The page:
Comparison showing the Sun (top) and approximately 1,300,000 Earths (bottom)
In other words, a story’s structure acts as a guide that maneuvers users through a journey — the beginning sets the scene, introducing the characters and conflict to capture attention; the middle gets into the details, building intrigue as it moves the plot along; and the end is the conclusion and big reveal that ties everything together. This structure works because it encompasses the five main elements of a story that work together to keep it running smoothly so that users can follow the action in a logical and cohesive way:
- The theme is the central idea
- The setting is the situation around story
- The characters are key players in the story (in our case, the characters are your users)
- The conflict is the struggle that the characters have to overcome
- The plot includes the events surrounding the conflict that lead to a resolution
It Creates Positive Brand Experiences and Smooths the Customer Journey
“A compelling story can shape how other people see you. Their perception of you will determine whether they’ll read your great content, comment on your blog posts, refer others to your blog or your social media channels, hire you or buy from you.” – Neil Patel
Any creative design agency that specialises in UX will tell you that stories inspire — they make us feel. And when what we feel is positive, associations begin to form between us and the person or brand delivering that story. It’s like the quote from Neil Patel above; all you need to change your user’s perception of you is a well-delivered story.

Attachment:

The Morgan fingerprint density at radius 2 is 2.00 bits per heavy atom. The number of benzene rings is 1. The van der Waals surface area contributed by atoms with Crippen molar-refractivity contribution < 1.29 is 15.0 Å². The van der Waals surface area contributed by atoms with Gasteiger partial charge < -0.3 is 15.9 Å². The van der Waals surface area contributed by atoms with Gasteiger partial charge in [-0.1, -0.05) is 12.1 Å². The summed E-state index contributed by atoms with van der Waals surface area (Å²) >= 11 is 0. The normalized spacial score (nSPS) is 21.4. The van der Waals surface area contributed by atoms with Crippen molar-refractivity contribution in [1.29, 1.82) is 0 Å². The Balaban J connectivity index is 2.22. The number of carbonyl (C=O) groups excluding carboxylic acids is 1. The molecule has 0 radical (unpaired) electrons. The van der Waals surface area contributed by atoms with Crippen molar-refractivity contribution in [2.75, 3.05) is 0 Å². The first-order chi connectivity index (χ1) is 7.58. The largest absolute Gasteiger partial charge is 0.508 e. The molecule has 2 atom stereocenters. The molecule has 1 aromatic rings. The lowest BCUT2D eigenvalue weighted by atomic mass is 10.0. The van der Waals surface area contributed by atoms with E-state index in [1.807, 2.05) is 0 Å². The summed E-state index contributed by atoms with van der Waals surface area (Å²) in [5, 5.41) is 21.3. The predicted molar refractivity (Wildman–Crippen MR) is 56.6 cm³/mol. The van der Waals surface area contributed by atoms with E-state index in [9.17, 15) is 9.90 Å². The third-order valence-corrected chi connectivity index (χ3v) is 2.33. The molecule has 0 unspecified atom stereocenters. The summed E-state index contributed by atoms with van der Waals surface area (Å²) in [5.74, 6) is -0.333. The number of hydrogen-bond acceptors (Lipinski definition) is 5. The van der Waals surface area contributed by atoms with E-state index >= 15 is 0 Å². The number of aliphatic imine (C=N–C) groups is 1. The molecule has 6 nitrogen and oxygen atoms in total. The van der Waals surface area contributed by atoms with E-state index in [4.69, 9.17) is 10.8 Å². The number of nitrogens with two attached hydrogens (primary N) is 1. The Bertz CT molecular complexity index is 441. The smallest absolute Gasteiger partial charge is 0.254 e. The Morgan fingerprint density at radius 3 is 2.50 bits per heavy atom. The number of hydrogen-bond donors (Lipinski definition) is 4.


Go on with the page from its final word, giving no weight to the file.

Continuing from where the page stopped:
Delving deeper, using storytelling in your UX design will smooth the customer journey because a good story will form positive associations between you and your audience and will leave them wanting more, and each time you give them another story, that association is strengthened. And as that association gets stronger and stronger, they’ll trust and like you more, making it more likely that they’ll eventually convert.
It makes sense that whenever presenting a UX design, its impact will increase by using storytelling. After all, storytelling is part of our collective culture and we encounter it every day. For one, it leads to higher engagement and remembrance by virtue of capturing attention and holding it. Second, the structure that comes with a story works to break down complex ideas, making them easier to digest. Third and finally, when done right, storytelling can create positive brand experiences and associations between you and your audience, making it that more likely that they’ll convert.
Sabrina Sedicot is a content writer for Appnova, a creative design agency in London that specialises in fashion and luxury brands. She writes on a variety of subjects that range from web design and user experience (UX) to search engine optimization (SEO).